On the track they only normally do a few max efforts at most per session.
    Best form of training for crits probably is chainhang or track endurance training.
    Keep them short and you can readily do lots. I would regularly do maybe a dozen acceleration efforts of various kinds in a track session.
  • I have 11 weeks until my first race. This the schedule I am now following:

    MON : REST
    TUE : (30 minutes easy with 8 * 30 sec sprints @120% FTP)
    WED: (10 min WU 30min @ 108% FTP)
    THUR: : REST
    FRI : (2 x 20min @ 95% FTP)
    SAT: REST
    SUN: (40 min easy with 5 x 5 min @ 108% FTP)
  • chrisw12chrisw12 Posts: 1,246
    Tommy, where did you get those % of ftp figures from?
  • AnonymousAnonymous Posts: 28,799
    My training plan

    MON : REST
    TUE : (30 minutes easy with 8 * 30 sec sprints @132% FTP)
    WED: (10 min WU 30min @ 120% FTP)
    THUR: : REST
    FRI : (2 x 20min @ 107% FTP)
    SAT: REST
    SUN: (40 min easy with 5 x 5 min @ 120% FTP)[/quote]
  • BronzieBronzie Posts: 4,927
    I have 11 weeks until my first race. This the schedule I am now following:
    Is that just Week 1 or are you planning on doing the same workouts for 11 weeks straight?
  • InfamousInfamous Posts: 1,158
    I have 11 weeks until my first race. This the schedule I am now following:

    MON : REST
    TUE : (30 minutes easy with 8 * 30 sec sprints @120% FTP)
    WED: (10 min WU 30min @ 108% FTP)
    THUR: : REST
    FRI : (2 x 20min @ 95% FTP)
    SAT: REST
    SUN: (40 min easy with 5 x 5 min @ 108% FTP)
    So only about 3 hours a week and 3 rest days?

    Get at least one long ride per week in, dare I suggest a club run.... ride with a local racing club, they'll be upping the speed in the next 11 weeks. At the very least you want some sort of regular bunch riding.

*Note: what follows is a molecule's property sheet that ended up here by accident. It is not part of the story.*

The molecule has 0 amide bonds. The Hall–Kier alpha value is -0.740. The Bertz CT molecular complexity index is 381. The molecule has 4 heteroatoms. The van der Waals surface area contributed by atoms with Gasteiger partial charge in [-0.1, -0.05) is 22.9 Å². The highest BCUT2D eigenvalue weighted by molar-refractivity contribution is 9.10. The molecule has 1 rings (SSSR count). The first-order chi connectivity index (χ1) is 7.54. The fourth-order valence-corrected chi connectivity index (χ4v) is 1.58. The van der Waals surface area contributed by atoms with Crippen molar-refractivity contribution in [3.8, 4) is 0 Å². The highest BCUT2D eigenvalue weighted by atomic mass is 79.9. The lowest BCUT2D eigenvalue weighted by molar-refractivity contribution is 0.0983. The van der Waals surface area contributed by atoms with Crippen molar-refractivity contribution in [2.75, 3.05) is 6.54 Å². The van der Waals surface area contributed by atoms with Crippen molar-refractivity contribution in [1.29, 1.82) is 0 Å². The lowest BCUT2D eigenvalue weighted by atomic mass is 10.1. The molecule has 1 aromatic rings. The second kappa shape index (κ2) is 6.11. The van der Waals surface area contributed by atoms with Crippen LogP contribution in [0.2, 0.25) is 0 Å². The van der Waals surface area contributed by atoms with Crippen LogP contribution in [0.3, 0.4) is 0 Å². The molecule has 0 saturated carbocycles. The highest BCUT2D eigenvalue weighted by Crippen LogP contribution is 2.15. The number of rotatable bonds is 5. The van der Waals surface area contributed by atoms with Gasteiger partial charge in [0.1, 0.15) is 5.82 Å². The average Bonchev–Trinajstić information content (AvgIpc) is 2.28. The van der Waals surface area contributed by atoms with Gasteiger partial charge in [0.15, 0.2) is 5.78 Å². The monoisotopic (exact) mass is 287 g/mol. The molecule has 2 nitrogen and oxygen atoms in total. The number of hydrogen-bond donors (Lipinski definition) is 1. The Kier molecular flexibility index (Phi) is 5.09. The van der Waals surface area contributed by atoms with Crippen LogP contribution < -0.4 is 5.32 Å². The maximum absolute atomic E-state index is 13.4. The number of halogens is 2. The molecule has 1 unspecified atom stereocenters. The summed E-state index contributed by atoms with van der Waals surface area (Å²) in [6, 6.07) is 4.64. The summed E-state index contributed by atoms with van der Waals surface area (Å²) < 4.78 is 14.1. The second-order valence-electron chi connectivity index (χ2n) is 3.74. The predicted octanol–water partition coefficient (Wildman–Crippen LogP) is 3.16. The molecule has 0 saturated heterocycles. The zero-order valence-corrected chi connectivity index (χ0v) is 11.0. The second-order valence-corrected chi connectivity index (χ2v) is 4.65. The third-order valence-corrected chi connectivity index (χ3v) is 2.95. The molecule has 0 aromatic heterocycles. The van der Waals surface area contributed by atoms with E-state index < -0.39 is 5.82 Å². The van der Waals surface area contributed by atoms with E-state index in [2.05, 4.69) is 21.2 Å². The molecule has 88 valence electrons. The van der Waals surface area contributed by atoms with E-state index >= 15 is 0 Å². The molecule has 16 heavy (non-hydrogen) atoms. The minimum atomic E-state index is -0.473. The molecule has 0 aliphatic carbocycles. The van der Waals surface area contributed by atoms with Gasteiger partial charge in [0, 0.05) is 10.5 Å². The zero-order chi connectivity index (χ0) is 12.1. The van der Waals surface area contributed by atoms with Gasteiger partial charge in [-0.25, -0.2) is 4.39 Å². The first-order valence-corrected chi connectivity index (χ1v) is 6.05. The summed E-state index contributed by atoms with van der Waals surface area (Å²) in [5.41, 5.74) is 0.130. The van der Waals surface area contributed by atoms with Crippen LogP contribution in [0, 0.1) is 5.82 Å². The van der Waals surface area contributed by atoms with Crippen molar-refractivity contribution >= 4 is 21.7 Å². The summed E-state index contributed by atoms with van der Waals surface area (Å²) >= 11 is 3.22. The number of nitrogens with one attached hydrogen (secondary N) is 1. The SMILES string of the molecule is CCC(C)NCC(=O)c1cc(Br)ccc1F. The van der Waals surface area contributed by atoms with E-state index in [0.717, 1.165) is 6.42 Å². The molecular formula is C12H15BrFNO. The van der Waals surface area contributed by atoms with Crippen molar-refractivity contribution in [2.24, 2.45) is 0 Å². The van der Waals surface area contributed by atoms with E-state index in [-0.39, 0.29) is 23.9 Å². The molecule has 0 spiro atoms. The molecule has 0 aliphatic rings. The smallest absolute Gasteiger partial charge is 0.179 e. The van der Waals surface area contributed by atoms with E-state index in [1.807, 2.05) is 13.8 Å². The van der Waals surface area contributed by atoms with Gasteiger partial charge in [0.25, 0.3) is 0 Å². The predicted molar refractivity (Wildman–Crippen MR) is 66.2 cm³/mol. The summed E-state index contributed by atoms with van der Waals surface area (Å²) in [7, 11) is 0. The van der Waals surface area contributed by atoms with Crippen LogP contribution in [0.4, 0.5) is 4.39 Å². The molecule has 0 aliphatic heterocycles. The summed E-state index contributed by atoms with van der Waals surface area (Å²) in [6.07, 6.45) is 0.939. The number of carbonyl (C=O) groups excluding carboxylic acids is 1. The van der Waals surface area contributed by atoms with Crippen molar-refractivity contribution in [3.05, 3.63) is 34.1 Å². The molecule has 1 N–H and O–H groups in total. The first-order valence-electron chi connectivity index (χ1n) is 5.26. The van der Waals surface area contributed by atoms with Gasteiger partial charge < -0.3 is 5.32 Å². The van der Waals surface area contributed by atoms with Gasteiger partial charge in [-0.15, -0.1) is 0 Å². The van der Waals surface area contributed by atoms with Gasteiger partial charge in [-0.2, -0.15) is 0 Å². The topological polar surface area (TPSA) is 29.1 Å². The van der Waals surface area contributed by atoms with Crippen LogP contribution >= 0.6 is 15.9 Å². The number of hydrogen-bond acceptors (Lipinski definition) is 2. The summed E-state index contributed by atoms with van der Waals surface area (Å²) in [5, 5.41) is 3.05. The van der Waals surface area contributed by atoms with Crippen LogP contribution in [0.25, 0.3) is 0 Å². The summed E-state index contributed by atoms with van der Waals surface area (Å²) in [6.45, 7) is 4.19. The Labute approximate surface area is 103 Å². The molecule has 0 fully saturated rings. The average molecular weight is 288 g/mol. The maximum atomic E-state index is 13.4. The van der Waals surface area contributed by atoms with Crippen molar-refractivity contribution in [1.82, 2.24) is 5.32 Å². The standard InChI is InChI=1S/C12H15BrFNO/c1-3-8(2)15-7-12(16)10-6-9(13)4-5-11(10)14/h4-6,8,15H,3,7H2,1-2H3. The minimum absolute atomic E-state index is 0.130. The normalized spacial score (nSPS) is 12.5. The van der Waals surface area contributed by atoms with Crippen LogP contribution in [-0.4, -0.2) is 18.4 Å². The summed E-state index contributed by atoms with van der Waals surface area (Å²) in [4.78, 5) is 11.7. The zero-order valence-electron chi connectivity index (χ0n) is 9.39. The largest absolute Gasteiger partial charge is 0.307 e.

• WED: (10 min WU 30min @ 108% FTP)
    That's pretty ambitious.
  • dennisndennisn Posts: 10,492
    In all honesty, the guys who get really good at Crit racing are the guys who race lots of Crits. Be it the lowly club race or events that are more regional or even national in caliber.
    In any case getting better means racing lots. In effect, using races as training.
  • AnonymousAnonymous Posts: 28,799
    The Real Rides Raceday DVD is pretty good.

    Also try the CTS Crit racing DVD...
  • dennisn wrote:
    In all honesty, the guys who get really good at Crit racing are the guys who race lots of Crits. Be it the lowly club race or events that are more regional or even national in caliber.
    In any case getting better means racing lots. In effect, using races as training.
    +1

    I was wondering how long before someone would say this.

    If you really want to understand the specific physiological demands of crit racing, then an investigation of power meter files using Quadrant Analysis is an excellent way to compare racing with whatever training you might be thinking of doing to simulate and prepare for it.

    Nevertheless, from a physiological POV, then metabolic fitness is still primary (i.e. lift your threshold), the neuromuscular demands can be brought up a bit more rapidly or with fewer specific sessions.

    http://home.trainingpeaks.com/articles/ ... lysis.aspx

    Of course there are many other demands in crit racing beyond the physiological, and that really requires doing some racing.
  • NapoleonD wrote:
    My training plan

    MON : REST
    TUE : (30 minutes easy with 8 * 30 sec sprints @132% FTP)
    WED: (10 min WU 30min @ 120% FTP)
    THUR: : REST